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Despite landing its second iPhone carrier partner in China last week, Apple is still struggling to combat Samsung’s smartphone lead in the country, which has around three times Apple’s market share.

The big problem for Apple, as Bloomberg points out, is that it still doesn’t have a partnership with China’s largest carrier, China Mobile. That carrier’s 3G service is incompatible with the iPhone, but there’s certainly demand for Apple’s smartphone among its customers. China Mobile already has 15 million unofficial iPhone users who hacked their phones to make them run on its network (despite having to suffer through slower 2G speeds).

China Mobile could finally land the iPhone with the launch of its LTE 4G network at the end of the year, according to the company’s chairman Wang Jianzhou. But there’s still nothing official in place with Apple.


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After initially offering the iPhone on China Unicom in 2010, Apple began selling its flagship smartphone on China Telecom’s network last week. Apple currently has a 7.5 percent share of China’s smartphone sales, compared to Samsung’s 24.3 percent share, according to numbers from Gartner. Samsung has access to China’s entire population of 988 million mobile users, while Apple’s partnerships with the second- and third-largest carriers only give it access to around 34 percent, Bloomberg reports.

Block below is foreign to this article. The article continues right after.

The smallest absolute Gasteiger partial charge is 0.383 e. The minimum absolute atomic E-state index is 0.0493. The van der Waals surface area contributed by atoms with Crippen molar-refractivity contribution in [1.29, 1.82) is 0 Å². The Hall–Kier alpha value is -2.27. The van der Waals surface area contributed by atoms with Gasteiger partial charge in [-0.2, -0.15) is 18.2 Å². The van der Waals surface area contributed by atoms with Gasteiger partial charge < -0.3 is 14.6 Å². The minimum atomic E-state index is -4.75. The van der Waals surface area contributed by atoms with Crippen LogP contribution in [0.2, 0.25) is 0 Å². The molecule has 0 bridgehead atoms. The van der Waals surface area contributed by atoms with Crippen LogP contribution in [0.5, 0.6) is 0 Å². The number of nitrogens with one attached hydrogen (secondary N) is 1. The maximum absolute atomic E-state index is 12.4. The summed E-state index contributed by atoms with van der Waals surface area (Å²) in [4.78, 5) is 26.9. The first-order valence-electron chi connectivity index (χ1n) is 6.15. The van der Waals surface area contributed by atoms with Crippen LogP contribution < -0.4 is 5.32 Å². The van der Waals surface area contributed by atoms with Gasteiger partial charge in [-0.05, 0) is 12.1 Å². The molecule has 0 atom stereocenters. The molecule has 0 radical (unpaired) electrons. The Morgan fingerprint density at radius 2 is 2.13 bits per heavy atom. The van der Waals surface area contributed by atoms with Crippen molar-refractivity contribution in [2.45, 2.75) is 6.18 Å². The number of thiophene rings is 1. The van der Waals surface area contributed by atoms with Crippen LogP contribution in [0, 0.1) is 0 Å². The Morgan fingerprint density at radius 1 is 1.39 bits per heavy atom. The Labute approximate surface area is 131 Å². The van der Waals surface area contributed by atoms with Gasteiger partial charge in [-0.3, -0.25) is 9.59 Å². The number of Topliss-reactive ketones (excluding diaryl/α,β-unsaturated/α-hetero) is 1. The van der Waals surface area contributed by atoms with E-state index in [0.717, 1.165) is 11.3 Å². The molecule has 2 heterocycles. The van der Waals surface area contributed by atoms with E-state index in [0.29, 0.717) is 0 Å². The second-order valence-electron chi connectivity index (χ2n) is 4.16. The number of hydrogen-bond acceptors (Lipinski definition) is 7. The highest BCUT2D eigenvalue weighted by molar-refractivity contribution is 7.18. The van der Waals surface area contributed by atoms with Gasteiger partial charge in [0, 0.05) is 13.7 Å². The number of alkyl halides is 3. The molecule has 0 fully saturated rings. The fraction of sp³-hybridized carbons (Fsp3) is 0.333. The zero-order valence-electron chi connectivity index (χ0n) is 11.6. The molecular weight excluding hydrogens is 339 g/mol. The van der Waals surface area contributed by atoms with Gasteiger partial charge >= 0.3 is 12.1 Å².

China is undoubtedly a huge and untapped market for Apple. It’s also worth noting that the 25th billion iOS app was recently downloaded in China — a major milestone for Apple, and a clear indicator of China’s growing importance for the company.

Just like in the U.S., Samsung took on the Chinese market by working together with all of the country’s major carriers starting in 2009. Meanwhile, Apple was flat-footed with its approach into China. It finalized a deal with China Unicom in 2009, but the carrier didn’t get the iPhone until the release of the iPhone 4 in late 2010. Apple has also had to stop selling the iPhone in its own stores temporarily, after the iPhone 4S launch drew some unruly crowds in January.

China Mobile’s LTE network could finally give the iPhone a foothold on its network, but its 4G subscriptions will still cost more than its 3G pricing. That gives Samsung’s 3G smartphones a big price advantage in the eyes of many consumers. And Apple can also expect stiff 4G competition from Samsung once China Mobile’s LTE network gets going.

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